The story that you’ve heard reported is that they raised the money.  Faster than any project had ever raised money on Kickstarter. In fact, as of today, they’ve raised over 3.4 million.

But the real story isn’t that they raised the money, it’s why Warners agreed to let them make the movie at all.  There are two main reasons, both of which should make for an interesting change in the way the studios do business.

First, the production cost.  They agreed to distribute a movie that was made for about $2,000,000.  Let’s assume that they raise twice that and put most of it towards production (a low-budget production, as far as the film union – IATSE – defines it is under five million dollars).  That is still probably the cheapest film Warners will make all year — unless Superman and The Great Gatsby and Hangover – Part III turn out to be a lot cheaper than I think. Understand, this is not a film like a Sundance movie that they pick up for distribution. This is a film that they already own the rights to.

This is their movie. They couldn’t get it any cheaper. Oh, they’ll probably have to give up some big profit participation points — what we in the business call “Monopoly money.”  And, if Thomas and Warners are smart, the company will cede a crap ton of creative control, and let the creative team make the movie their way.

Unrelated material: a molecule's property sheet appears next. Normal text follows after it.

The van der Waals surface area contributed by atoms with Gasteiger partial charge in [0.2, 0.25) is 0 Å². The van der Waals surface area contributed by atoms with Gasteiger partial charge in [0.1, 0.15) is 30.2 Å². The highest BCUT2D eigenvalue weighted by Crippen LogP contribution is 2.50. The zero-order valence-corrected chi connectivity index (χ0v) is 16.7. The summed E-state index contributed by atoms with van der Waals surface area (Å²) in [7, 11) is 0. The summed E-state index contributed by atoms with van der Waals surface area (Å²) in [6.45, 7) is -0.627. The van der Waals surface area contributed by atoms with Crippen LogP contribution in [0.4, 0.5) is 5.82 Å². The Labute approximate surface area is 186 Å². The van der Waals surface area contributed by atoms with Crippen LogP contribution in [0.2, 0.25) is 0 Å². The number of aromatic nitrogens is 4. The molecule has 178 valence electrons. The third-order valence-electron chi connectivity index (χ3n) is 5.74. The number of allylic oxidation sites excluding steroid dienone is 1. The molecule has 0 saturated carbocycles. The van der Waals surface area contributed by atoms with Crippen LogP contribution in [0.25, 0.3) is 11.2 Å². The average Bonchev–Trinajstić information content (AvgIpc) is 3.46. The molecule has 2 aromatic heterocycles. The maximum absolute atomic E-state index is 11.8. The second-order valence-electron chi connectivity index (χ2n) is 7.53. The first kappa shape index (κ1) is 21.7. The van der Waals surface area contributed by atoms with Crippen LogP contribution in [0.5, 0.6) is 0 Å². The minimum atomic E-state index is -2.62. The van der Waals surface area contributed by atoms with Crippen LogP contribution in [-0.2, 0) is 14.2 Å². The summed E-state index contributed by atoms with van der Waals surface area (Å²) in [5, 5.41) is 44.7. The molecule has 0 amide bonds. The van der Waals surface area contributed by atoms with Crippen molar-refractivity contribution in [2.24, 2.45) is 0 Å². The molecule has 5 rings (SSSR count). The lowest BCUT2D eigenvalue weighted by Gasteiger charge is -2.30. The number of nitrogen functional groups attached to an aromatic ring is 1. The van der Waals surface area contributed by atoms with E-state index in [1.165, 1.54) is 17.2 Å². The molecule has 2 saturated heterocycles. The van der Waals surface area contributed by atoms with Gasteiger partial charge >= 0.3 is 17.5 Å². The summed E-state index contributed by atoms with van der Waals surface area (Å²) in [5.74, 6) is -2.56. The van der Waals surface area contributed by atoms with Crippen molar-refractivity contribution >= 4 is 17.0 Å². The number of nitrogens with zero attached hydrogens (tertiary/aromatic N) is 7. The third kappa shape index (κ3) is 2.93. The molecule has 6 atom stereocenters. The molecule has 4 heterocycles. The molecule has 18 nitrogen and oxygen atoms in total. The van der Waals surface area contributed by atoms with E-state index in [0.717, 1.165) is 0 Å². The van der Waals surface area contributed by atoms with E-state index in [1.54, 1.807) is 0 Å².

If all of those things really happen, this is a sea change in the movie financing and distribution game. A major studio producing a movie for practically no money and letting the filmmakers make it for the people who they see as the film’s fans.

And they can do that because of the second reason – the research has already told them that they can probably make money on this.  And that research was called Kickstarter. And here’s where this story overlaps with last week’s story about Netflix.

The New York Times did a piece on how Netflix decided to finance the expensive House of Cards. Because the company delivers its programming through computers, rather than over the air, they have access to loads of data about how we watch our media. They knew that a lot of people liked movies with Kevin Spacey. They knew that a lot of people liked movies directed by David Fincher (even though he didn’t direct all of the episodes, he directed the first two and his name was on every episode in the Netflix pages for the series). They knew that a lot of people liked the British version of the show.